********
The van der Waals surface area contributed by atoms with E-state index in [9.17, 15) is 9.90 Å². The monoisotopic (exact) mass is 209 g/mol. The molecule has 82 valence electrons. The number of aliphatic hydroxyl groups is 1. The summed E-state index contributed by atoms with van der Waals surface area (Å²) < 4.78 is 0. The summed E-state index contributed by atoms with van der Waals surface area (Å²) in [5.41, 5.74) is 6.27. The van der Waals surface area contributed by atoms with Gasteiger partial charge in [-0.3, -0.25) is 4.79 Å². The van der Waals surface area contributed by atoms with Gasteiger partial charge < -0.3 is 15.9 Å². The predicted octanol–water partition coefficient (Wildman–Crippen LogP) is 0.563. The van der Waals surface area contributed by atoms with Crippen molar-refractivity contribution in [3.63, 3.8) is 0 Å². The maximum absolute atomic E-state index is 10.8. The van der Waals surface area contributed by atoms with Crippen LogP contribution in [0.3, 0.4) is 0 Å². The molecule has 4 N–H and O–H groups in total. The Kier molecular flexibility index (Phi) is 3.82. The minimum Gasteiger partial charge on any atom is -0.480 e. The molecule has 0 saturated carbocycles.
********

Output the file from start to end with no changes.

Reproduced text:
The van der Waals surface area contributed by atoms with E-state index in [9.17, 15) is 9.90 Å². The monoisotopic (exact) mass is 209 g/mol. The molecule has 82 valence electrons. The number of aliphatic hydroxyl groups is 1. The summed E-state index contributed by atoms with van der Waals surface area (Å²) < 4.78 is 0. The summed E-state index contributed by atoms with van der Waals surface area (Å²) in [5.41, 5.74) is 6.27. The van der Waals surface area contributed by atoms with Gasteiger partial charge in [-0.3, -0.25) is 4.79 Å². The van der Waals surface area contributed by atoms with Gasteiger partial charge < -0.3 is 15.9 Å². The predicted octanol–water partition coefficient (Wildman–Crippen LogP) is 0.563. The van der Waals surface area contributed by atoms with Crippen molar-refractivity contribution in [3.63, 3.8) is 0 Å². The maximum absolute atomic E-state index is 10.8. The van der Waals surface area contributed by atoms with Crippen LogP contribution in [0.3, 0.4) is 0 Å². The molecule has 4 N–H and O–H groups in total. The Kier molecular flexibility index (Phi) is 3.82. The minimum Gasteiger partial charge on any atom is -0.480 e. The molecule has 0 saturated carbocycles.